I remember being asked during a worship service to “Raise your hand if you or someone you love has ever had cancer.” Of course everybody raised their hands. It’s very normal to have a loved one with cancer. It’s normal to have cancer. There are so many kinds and it’s almost the exception if cancer has never touched your life.
We are reaching a point when this will also be true in regards to gun violence.
There are many kinds of gun violence. But I want gun violence to be the exception, not the rule.
No one in my family or close circle has ever been shot by a gun. I have never lost loved ones who have been shot. I have never had a loved one die by suicide using a gun. I have never known someone who has been threatened with a gun – either by a stranger or a friend – at least that I’m aware of.
But it’s just a matter of time.
All those tragedies happened over the past two weeks. And it’s an incomplete list.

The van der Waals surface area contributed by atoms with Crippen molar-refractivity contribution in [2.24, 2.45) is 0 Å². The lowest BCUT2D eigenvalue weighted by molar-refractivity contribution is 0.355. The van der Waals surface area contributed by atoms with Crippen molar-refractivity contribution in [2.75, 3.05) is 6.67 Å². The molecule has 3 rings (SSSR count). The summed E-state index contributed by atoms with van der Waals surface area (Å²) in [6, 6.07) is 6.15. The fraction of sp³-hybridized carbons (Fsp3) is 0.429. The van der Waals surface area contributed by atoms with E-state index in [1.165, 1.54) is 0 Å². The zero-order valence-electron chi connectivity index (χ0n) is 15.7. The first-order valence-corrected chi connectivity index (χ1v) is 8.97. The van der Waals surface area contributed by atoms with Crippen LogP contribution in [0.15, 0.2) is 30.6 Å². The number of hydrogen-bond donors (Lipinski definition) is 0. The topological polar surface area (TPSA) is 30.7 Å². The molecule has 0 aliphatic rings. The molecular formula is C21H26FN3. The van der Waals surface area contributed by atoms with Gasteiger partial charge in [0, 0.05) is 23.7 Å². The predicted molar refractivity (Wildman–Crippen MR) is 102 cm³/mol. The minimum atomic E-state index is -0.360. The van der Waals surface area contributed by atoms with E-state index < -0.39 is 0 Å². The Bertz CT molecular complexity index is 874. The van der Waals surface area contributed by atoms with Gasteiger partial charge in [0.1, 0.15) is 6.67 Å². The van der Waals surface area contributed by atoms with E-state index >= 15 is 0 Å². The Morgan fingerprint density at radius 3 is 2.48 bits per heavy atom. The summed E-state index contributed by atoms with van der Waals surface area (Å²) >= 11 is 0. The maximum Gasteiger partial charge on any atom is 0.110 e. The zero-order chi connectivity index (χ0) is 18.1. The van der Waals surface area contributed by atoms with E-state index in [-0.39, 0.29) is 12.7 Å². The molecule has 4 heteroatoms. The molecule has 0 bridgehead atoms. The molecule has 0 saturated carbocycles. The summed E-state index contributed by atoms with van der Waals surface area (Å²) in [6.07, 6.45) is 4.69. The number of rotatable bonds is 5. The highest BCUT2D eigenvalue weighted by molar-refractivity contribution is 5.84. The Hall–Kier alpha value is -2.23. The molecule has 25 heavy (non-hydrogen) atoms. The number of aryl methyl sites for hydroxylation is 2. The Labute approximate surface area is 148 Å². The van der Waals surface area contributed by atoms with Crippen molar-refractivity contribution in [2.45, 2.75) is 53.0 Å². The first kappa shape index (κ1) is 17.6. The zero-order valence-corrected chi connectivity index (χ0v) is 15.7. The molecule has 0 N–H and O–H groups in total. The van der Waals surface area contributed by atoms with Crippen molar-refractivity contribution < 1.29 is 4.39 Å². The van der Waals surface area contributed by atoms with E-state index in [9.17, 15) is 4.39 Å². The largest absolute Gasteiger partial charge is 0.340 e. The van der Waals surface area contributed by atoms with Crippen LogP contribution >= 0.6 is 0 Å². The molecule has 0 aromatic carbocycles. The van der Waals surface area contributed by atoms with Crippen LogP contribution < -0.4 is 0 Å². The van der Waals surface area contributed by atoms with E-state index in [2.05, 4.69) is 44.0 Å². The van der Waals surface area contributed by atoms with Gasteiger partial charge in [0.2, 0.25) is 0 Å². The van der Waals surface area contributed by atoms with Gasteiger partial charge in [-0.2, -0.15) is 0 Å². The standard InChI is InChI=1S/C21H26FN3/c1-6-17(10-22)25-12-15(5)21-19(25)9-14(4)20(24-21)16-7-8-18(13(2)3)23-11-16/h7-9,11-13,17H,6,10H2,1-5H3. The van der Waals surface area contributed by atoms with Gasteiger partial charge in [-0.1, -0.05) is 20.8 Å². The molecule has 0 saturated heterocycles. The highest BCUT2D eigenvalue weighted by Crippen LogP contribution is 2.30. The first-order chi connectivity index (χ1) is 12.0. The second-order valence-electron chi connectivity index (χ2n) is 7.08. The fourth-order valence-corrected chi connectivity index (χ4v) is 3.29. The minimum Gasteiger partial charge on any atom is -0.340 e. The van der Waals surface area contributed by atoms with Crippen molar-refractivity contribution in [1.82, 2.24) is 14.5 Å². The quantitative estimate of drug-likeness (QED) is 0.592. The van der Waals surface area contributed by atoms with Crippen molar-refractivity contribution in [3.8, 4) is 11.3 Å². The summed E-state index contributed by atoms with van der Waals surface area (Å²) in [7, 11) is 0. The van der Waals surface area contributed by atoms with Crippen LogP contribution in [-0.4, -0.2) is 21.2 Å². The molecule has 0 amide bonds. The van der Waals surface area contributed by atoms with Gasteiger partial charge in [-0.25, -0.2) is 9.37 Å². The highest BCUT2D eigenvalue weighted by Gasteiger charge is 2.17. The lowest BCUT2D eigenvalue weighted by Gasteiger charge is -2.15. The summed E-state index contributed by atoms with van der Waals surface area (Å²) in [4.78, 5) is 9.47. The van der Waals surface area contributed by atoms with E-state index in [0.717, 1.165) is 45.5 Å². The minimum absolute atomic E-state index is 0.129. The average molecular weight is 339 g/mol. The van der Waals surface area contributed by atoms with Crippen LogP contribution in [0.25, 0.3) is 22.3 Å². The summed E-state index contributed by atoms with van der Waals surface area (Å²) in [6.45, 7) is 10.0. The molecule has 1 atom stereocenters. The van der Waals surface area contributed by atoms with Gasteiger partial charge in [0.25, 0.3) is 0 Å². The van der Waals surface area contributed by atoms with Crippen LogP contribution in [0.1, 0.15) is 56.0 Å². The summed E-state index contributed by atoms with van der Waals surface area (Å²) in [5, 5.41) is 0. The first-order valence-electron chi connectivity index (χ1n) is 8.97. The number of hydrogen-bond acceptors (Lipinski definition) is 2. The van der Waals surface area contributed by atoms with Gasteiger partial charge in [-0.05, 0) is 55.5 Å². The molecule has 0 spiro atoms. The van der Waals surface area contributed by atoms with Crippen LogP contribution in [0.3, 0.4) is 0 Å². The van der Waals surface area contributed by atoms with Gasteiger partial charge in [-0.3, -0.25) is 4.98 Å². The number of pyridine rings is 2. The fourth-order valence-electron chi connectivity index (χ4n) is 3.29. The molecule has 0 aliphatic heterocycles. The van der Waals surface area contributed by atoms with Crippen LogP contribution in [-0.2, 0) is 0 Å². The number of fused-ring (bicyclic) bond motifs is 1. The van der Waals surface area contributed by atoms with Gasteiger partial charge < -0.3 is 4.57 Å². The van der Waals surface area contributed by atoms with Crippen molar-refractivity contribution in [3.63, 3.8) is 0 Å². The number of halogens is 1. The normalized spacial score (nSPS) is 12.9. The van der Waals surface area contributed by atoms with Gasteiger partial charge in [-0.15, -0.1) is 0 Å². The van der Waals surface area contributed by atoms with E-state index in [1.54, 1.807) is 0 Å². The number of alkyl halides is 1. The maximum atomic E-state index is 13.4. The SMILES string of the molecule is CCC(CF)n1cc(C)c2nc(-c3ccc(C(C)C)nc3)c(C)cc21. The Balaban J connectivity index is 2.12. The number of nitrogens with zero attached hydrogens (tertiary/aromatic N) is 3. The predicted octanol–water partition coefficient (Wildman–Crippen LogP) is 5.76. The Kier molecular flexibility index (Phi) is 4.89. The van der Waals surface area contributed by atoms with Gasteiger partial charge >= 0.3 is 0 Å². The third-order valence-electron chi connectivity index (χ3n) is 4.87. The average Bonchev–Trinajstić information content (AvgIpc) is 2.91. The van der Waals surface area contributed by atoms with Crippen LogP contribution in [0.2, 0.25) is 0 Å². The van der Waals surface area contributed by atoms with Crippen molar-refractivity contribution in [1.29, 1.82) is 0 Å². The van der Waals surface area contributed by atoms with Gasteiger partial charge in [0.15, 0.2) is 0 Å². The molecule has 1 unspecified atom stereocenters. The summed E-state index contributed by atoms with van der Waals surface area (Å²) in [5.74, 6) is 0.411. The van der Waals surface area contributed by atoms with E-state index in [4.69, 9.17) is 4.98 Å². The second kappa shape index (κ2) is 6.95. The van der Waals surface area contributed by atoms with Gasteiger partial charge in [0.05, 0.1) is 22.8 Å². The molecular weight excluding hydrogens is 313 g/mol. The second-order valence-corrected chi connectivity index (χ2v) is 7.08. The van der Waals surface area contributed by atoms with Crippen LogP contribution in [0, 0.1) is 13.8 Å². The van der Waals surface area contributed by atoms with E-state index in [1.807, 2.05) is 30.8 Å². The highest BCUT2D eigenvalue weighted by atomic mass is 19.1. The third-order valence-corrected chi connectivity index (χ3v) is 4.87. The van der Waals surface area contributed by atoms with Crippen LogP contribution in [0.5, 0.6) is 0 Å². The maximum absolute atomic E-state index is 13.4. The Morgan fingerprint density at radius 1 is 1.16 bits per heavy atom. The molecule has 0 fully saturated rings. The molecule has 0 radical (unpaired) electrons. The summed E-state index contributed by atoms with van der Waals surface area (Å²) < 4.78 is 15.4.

We fight cancer through research and treatment and educational awareness. Fighting gun violence through research and (mental health) treatment and educational awareness is often stifled by pro-gun organizations. But gun violence is a public health issue as surely as cancer is a public health issue.
I don’t want to be nonplussed if/when the day comes that someone shoots up one of my neighborhood restaurants or one of our congregations or my local grocery store. I don’t want my local Target to become a target. But it could happen in any of those places or in all those places.
People shoot children, teenagers, young adults, middle-aged adults, and older adults. Victims and shooters alike have been black, brown, golden, and white in skin color. I don’t want this to become so normal that everyone raises their hands when someone asks, “Who has personally experienced gun violence?”
What will it take to make gun violence rare? Especially, if you happen to be a gun person, what’s your take on this?
Image from a Hands Up, Don’t Shoot event on a college campus in 2014.